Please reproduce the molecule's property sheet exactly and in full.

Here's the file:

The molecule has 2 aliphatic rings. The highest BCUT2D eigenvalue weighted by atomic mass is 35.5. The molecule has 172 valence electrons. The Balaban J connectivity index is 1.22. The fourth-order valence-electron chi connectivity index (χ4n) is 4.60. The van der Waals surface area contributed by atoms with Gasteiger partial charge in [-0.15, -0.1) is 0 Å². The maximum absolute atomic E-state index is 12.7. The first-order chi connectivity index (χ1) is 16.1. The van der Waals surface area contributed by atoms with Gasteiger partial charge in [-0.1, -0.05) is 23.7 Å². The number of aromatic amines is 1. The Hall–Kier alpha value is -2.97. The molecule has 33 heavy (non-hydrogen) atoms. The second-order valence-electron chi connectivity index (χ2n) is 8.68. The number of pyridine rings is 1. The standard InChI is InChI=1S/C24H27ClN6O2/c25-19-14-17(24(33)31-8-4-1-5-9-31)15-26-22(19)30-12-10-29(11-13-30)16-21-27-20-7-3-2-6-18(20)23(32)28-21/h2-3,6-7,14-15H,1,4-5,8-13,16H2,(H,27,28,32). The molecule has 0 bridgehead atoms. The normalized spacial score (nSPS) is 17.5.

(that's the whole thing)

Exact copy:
The molecule has 2 aliphatic rings. The highest BCUT2D eigenvalue weighted by atomic mass is 35.5. The molecule has 172 valence electrons. The Balaban J connectivity index is 1.22. The fourth-order valence-electron chi connectivity index (χ4n) is 4.60. The van der Waals surface area contributed by atoms with Gasteiger partial charge in [-0.15, -0.1) is 0 Å². The maximum absolute atomic E-state index is 12.7. The first-order chi connectivity index (χ1) is 16.1. The van der Waals surface area contributed by atoms with Gasteiger partial charge in [-0.1, -0.05) is 23.7 Å². The number of aromatic amines is 1. The Hall–Kier alpha value is -2.97. The molecule has 33 heavy (non-hydrogen) atoms. The second-order valence-electron chi connectivity index (χ2n) is 8.68. The number of pyridine rings is 1. The standard InChI is InChI=1S/C24H27ClN6O2/c25-19-14-17(24(33)31-8-4-1-5-9-31)15-26-22(19)30-12-10-29(11-13-30)16-21-27-20-7-3-2-6-18(20)23(32)28-21/h2-3,6-7,14-15H,1,4-5,8-13,16H2,(H,27,28,32). The molecule has 0 bridgehead atoms. The normalized spacial score (nSPS) is 17.5.